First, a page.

'Thundercats' leans a bit too heavily on retro appeal

"Thundercats DS" squanders its potential as the show's tie-in game.

Thundercats fans might be head-over-heels for the reboot of the 1980s cartoon series, but those who were hoping for a cool show tie-in game will, unfortunately, be disappointed.

Unless, of course, the appeal is all in the retro-ness. Thundercats for the DS - yes, the DS - is a side-scrolling action game that looks like a 90s Game Boy title. The game has been rendered to look old - a nod to the age of the series. Instead, what I assume should have been charming gave an air of being uncomfortably out of date. I wasn't, after all, playing a Game Boy game port. I was playing a game made in 2012 for a 2004 handheld meant to look similar to Disney's 1993 Aladdin game, but with one fourth the content and even less of the fun.

The game follows the first six episodes of the rebooted show, beginning with the Lizard army's invasion of Thundera. This is where my demo began. Lion-O, armed with the Sword of Omens, had to fight his way through lizard-men to find his sister and father. There were three types of these lizard-men to face off against - lizards with swords, lizards with bows and arrows, and bigger lizards with bigger swords. Fighting mechanics are simple - players use the face buttons to hack and slash their way through enemies with a very limited set of moves. Lion-O can jump between platforms - basically just up and down - to engage with enemies out of reach.


Upon defeat enemies drop two types of power-ups, those that restore health and those that charge the Sword of Omens. Once the Sword is charged Lion-O can shoot a red beam of light that will knock out a significant portion of his enemies' health.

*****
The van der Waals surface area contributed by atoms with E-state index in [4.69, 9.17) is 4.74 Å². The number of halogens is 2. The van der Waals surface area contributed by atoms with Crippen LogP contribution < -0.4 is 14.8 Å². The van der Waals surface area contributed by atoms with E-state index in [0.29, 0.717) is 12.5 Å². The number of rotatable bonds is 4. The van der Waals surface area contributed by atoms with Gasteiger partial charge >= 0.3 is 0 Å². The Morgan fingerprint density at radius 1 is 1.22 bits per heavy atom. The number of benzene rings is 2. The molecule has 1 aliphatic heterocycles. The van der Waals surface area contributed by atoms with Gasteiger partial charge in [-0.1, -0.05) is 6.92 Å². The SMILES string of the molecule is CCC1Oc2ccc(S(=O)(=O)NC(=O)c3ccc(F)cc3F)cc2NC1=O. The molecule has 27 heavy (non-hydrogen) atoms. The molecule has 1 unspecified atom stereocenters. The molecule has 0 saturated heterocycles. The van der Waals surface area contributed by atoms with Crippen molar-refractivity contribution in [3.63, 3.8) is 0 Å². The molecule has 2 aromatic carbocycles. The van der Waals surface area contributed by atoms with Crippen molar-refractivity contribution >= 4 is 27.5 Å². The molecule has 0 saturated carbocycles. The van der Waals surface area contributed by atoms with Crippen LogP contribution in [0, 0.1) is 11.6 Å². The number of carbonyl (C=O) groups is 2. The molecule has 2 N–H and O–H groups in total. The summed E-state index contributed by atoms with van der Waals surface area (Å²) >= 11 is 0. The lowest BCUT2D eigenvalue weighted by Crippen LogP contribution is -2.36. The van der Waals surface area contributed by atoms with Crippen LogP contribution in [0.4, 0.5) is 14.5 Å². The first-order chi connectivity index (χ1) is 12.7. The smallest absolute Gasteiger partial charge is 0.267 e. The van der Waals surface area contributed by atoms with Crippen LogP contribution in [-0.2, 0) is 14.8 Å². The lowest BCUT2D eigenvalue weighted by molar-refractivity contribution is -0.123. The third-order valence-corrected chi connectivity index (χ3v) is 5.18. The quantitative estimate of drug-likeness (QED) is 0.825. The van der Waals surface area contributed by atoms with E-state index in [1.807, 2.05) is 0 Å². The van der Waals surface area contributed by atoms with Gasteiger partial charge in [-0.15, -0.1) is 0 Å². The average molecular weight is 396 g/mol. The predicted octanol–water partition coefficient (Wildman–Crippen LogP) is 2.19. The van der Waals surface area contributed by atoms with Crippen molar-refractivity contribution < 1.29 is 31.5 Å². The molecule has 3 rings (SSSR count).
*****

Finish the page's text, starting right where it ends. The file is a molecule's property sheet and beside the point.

The level lasted for about five minutes, after which Tygra joined my party. The bottom DS screen is divided into sections that display what characters are at your disposal. When a character joins your party, tapping the screen can momentarily summon them to aid you in battle. An online or even A.I. co-op mode would have been a nice touch here, as treating other series beloveds like Lion-O's summons is a pretty lame fate. Players also don't have the option to switch between characters - only Lion-O is playable.


It looks and acts as a budget game, which it may be smart to end up as. A PR representative told me that Thundercats was published on the DS because the "current economic climate" is such that most children probably already own a DS, and that most parents will likely not want to shell out for a 3DS just for a Thundercats game.

While younger kids will certainly get a kick out of playing as Lion-O, anyone with an eye for more involved games who isn't a die-hard Thundercats fan may want to pass. I understand the appealing of a retro-style game, but Thundercats looks lazy, especially when in the same booth shows like One Piece and Dragon Ball Z had games that were able to happily marry series' aesthetics with current technology. It's a simple beat-'em-up, but it's too simple. The rebooted show is pretty great, but it looks like the tie-in game has been given the backwards treatment.

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